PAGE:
Yay it’s finally finished! The Article following the making of this Illustration is below
The Making of 321-PinUp — Studying Rockwell
I feel so old saying this, but I remember when the internet wasn’t a thing– at least not in my house! But when we got it– oh boy! I was already a fan of Japanese animation because I grew up watching Toonami which featured shows like Dragon Ball, Speed Racer… Sailormoon- TO WHICH I’M A HUGE FAN!– Sailor Jupiter foreva!!! *Clears Throat* So when we got the internet, those were the things I looked up. Naturally these searches introduced me to other anime like NGE, Tenchi Muyo– and also, Comics. I was fascinated by the photos of comic covers I would find, and in my search I discovered artists J Scott Campbell, and the late great Michael Turner of Fathom Comics. These two artists are the reasons I wanted to become one, and I begged mom to find me a comic store where I could purchase every title with their names on it just to have their art at my finger tips.
I studied Michael Turner’s work in particular, even learned how to draw like him at one point because I was soooo sure that if I became good enough, I’d get to meet him one day, and maybe even work at his side. Mind you I had no idea how comics worked, so that was my idea of things. I was heartbroken when he passed, but the dream was alive in me, and I was determined to figure out how to become an artist like him. The thing is, back then, it wasn’t easy to find tutorials or how toos on the net, so I developed a skill that allows me to pick art apart, by looking at it closely. This is how I learned how to draw, up until college.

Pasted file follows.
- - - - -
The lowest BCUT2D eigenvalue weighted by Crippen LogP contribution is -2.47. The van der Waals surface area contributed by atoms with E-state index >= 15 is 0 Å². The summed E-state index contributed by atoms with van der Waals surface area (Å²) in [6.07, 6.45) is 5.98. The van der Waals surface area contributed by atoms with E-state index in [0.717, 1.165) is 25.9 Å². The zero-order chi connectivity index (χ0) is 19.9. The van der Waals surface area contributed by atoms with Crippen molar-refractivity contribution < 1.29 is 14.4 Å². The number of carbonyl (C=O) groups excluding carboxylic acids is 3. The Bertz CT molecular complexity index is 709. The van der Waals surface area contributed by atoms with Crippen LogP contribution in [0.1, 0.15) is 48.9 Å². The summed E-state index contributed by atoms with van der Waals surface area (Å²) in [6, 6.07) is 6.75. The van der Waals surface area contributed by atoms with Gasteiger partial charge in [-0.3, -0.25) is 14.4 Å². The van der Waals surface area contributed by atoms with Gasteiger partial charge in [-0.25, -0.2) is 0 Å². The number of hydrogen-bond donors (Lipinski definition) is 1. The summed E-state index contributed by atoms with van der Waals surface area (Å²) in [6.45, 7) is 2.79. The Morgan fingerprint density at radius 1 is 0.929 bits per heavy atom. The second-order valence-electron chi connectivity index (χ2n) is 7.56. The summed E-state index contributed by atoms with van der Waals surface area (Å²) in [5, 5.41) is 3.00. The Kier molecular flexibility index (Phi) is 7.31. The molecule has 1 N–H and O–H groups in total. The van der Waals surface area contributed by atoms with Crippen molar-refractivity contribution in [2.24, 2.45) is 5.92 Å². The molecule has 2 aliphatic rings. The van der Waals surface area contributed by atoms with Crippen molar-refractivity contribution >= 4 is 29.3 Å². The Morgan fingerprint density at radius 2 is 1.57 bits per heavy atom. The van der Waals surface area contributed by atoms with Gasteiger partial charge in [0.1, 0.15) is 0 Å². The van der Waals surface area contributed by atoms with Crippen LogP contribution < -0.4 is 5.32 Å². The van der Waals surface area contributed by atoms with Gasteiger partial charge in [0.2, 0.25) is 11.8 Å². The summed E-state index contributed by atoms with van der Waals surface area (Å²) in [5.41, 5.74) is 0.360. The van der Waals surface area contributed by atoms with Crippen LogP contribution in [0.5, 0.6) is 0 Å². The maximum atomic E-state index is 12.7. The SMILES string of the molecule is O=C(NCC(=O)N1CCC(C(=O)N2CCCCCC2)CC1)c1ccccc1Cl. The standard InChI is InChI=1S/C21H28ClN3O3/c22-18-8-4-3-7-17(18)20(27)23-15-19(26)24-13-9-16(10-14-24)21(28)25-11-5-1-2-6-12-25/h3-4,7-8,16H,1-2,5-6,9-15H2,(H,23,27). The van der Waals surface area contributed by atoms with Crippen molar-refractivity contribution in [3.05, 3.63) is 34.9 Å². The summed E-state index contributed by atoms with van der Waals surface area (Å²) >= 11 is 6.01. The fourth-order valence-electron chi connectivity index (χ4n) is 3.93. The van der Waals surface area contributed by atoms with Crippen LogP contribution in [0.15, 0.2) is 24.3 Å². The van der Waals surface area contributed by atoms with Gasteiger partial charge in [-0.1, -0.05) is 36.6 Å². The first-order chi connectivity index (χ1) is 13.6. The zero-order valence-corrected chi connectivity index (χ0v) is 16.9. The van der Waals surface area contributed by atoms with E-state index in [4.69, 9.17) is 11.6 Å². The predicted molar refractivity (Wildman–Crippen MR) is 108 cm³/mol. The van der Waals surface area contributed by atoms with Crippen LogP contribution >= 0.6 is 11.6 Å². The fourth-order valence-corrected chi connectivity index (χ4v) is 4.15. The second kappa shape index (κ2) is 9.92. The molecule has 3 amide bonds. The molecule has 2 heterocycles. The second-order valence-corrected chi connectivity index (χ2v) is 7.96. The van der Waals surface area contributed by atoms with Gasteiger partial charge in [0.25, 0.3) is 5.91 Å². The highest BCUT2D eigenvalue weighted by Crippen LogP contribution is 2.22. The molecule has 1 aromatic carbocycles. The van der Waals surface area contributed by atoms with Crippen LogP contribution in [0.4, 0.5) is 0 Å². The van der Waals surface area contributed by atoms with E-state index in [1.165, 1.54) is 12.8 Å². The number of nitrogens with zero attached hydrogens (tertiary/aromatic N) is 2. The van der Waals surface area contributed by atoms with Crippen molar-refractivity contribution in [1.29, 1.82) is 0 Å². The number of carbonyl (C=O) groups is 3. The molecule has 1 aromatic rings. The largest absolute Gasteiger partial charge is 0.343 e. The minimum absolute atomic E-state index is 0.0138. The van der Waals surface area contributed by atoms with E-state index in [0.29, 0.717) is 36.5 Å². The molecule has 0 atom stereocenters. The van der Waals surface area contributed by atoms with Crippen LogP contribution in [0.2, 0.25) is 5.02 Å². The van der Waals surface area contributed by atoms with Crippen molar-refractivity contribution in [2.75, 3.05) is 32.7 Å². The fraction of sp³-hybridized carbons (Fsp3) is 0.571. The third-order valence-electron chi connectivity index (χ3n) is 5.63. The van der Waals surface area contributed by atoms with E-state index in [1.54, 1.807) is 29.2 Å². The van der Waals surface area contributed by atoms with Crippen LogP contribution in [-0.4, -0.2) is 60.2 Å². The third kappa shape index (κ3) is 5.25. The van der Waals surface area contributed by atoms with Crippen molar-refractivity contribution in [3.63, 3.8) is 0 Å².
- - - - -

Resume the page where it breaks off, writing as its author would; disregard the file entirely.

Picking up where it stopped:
Now we live in a day and age where many artist have how toos and tutorials, providing intimate details on the process they follow. What I’m doing here is much the same, only it’s going to be less about how to draw, but more about fleshing out an idea finding the right inspirations, and applying tips and tricks and problem solving. Overall, I’ll be siting sources, dropping names and links to the people and things that help me through the creative process and I hope what I have to share is helpful! With that said, lets get into the making of 321-Pinup, a Study of Rockwell.
Learning from Rockwell
Normally I would have taken a more dynamic approach with pinup, but since I was doing it in Rockwell’s style, and I had limited time, I made a conscious decision to keep this one simple. Fortunately for me, Rockwell has a relatively simple painting style. His compositions are usually straight forward and dead centered, his figures are a bit exaggerated and gestural, which breathes more life into them, and aside from the figures in his paintings, the backgrounds or surroundings have very limited shading– as if the flash from a camera washed out most the shadows and details.
One thing I had to pay attention to, when learning from Rockwell, is his Edge control– which is his ability to manipulate edges to create sharp contrasts between his figures and their backgrounds. Speaking of Edge control, it is an important tool an artist can use to create form, atmosphere and believability.